We have all read it multiple times, and in multiple places that it’s not right to charge one’s phone overnight, but while we like to ignore the warning, the truth is that it actually is a dangerous thing to try.
Mobile phones contain a rechargeable lithium-ion (or li-ion) battery. Li-ion batteries charge faster than traditional rechargeable batteries. That’s why you can plug your iPhone or Android phone into a charger, and revving it up to at least an 80% charge happens fairly quickly. But as we all know, our smartphone battery charges don’t last long. We’re often lucky to get through the day without our phones losing all their juice.
Part of that dilemma is because the batteries on our phones are relatively small and can hold only so much capacity. But the other part is due to the way we use our phones. Constantly checking email, texting people, listening to music, watching videos, using apps, playing games – all those activities eat up a single charge, causing our phone batteries to run out of gas, often sooner than expected.
For that reason, many people (myself included) probably charge their phones overnight. You then wake up to a 100% freshly charged phone in the morning when you have to trot off to work or otherwise start your day. In most cases, your phone probably needs only an hour or two to hit 100%. Leaving it plugged in longer is pointless. So what happens if you act as I assume most do, and leave your phone plugged in overnight?
The good news is that you can’t overcharge your phone’s battery, so don’t worry about that. Your phone stops drawing current from the charger once it reaches 100%, according to electronics experts.
So what’s the not-so-good news?
Even though a charger turns off the juice when your phone reaches 100%, the charger will continue to top off the charge during the night. Such a “trickle charge” attempts to keep it at 100% to compensate for the small bit of charge that your phone just naturally loses on its own. So your phone is constantly being bounced between a full charge and a bit below a full charge. These trickle charges can lead to higher ambient temperatures for your phone, which can reduce capacity over time.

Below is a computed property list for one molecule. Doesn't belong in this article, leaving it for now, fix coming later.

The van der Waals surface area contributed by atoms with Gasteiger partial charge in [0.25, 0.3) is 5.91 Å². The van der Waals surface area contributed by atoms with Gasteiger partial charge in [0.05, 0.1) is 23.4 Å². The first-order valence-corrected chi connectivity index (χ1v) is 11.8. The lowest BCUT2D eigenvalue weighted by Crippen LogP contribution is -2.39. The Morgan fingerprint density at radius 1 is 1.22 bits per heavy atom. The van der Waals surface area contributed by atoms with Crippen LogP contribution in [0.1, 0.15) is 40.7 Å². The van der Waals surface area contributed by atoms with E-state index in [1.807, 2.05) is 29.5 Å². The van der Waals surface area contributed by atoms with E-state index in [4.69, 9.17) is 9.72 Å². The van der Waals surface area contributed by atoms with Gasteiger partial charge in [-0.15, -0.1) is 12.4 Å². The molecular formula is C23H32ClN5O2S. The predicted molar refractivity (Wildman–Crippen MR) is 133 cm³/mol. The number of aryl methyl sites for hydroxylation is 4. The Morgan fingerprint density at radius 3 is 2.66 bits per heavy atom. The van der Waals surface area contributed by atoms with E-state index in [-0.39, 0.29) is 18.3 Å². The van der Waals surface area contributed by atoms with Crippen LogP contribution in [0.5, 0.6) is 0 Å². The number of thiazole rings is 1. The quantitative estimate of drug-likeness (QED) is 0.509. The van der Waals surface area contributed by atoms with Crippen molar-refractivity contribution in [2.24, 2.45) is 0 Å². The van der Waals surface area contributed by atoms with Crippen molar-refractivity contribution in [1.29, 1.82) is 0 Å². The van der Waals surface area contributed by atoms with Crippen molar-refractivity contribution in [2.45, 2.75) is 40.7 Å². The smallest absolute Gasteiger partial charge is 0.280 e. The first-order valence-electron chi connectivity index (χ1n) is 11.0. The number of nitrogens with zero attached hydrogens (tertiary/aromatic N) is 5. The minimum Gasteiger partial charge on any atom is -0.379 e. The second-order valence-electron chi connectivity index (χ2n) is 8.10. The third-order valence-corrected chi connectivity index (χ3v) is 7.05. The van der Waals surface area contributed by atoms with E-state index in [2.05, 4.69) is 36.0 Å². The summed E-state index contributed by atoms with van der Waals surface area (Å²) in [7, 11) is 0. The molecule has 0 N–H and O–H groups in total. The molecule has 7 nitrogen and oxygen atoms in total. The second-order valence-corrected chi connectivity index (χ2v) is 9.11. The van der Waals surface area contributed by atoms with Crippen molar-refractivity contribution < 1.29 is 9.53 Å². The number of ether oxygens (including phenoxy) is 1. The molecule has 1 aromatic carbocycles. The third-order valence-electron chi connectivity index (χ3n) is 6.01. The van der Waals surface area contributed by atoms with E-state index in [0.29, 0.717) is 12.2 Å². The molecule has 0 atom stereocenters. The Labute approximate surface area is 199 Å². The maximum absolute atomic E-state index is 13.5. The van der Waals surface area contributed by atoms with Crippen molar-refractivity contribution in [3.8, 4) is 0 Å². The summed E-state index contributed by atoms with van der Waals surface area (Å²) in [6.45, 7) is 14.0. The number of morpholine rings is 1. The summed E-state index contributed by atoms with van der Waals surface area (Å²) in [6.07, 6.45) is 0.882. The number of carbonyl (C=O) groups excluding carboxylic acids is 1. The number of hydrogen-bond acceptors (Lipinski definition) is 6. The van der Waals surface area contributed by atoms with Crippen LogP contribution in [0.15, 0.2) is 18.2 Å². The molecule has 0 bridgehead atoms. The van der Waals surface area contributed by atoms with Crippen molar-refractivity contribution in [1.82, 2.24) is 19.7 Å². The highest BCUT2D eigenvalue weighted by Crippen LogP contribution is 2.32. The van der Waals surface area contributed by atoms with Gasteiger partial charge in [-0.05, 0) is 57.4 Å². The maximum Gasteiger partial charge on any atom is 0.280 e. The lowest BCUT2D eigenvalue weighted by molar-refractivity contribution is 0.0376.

Li-ion does not need to be fully charged as is the case with lead acid, nor is it desirable to do so.
Rechargeable batteries are also basically doomed from the start. Batteries in mobile devices are in constant decay from the moment they’re first used. This results in a gradual loss of their capacity, or ability to hold a charge. That’s why those who’ve owned a phone for more than a couple of years tend to find that their battery loses its charge quicker than just after purchase.
By keeping your phone charged overnight, you’re actually increasing the amount of time your device spends with the charger, thereby degrading its capacity that much sooner.
If you think about it, charging your phone while you’re sleeping results in the phone being on the charger for 3-4 months a year. So even though the manufacturers try their best to cover this scenario, this process inevitably lowers the capacity of your phone’s battery.
What charging advice do experts have for smartphone owners?
Don’t wait until your phone gets close to a 0% battery charge until you recharge it. Full discharges wear out the battery sooner than do partial discharges. It is recommended that you wait until your phone gets down to around a 35% or 40% charge and then plug it into a charger. That will help preserve the capacity of the battery. You should also keep your phone cool, as higher temperatures accelerate the loss of battery capacity. Pro tip: Take off your phone’s case before you charge it.
The moral of the story? The loss of capacity generally doesn’t become noticeable until after the second year. If you replace your phone every year or two, then don’t sweat the overnight charging since you’ll have a new phone before the battery in your old one starts to conk out. But if you hang onto your phone for more than a couple of years, resist the urge to charge it overnight, and your battery will retain its capacity that much longer.